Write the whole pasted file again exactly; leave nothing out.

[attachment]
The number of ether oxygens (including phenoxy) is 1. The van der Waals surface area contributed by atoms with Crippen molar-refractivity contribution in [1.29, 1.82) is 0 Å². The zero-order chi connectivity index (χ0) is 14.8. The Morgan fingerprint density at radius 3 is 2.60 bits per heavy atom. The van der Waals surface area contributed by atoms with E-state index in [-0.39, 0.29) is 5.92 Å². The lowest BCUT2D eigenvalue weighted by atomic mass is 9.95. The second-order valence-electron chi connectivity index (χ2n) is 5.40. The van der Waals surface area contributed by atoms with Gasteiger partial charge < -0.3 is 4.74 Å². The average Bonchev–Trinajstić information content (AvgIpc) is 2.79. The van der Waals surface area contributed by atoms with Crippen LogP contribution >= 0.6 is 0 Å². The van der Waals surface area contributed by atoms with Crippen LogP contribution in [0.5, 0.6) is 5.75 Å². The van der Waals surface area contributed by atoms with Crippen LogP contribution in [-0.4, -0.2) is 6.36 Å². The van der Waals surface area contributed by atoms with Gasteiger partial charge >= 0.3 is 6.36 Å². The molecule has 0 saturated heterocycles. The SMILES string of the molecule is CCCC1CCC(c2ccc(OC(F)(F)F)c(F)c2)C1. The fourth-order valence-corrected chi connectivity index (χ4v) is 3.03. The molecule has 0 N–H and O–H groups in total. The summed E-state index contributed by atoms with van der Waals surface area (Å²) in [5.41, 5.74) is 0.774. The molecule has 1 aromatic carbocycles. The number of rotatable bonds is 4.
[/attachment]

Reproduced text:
The number of ether oxygens (including phenoxy) is 1. The van der Waals surface area contributed by atoms with Crippen molar-refractivity contribution in [1.29, 1.82) is 0 Å². The zero-order chi connectivity index (χ0) is 14.8. The Morgan fingerprint density at radius 3 is 2.60 bits per heavy atom. The van der Waals surface area contributed by atoms with E-state index in [-0.39, 0.29) is 5.92 Å². The lowest BCUT2D eigenvalue weighted by atomic mass is 9.95. The second-order valence-electron chi connectivity index (χ2n) is 5.40. The van der Waals surface area contributed by atoms with Gasteiger partial charge < -0.3 is 4.74 Å². The average Bonchev–Trinajstić information content (AvgIpc) is 2.79. The van der Waals surface area contributed by atoms with Crippen LogP contribution >= 0.6 is 0 Å². The van der Waals surface area contributed by atoms with Crippen LogP contribution in [0.5, 0.6) is 5.75 Å². The van der Waals surface area contributed by atoms with Crippen LogP contribution in [-0.4, -0.2) is 6.36 Å². The van der Waals surface area contributed by atoms with Gasteiger partial charge >= 0.3 is 6.36 Å². The molecule has 0 saturated heterocycles. The SMILES string of the molecule is CCCC1CCC(c2ccc(OC(F)(F)F)c(F)c2)C1. The fourth-order valence-corrected chi connectivity index (χ4v) is 3.03. The molecule has 0 N–H and O–H groups in total. The summed E-state index contributed by atoms with van der Waals surface area (Å²) in [5.41, 5.74) is 0.774. The molecule has 1 aromatic carbocycles. The number of rotatable bonds is 4.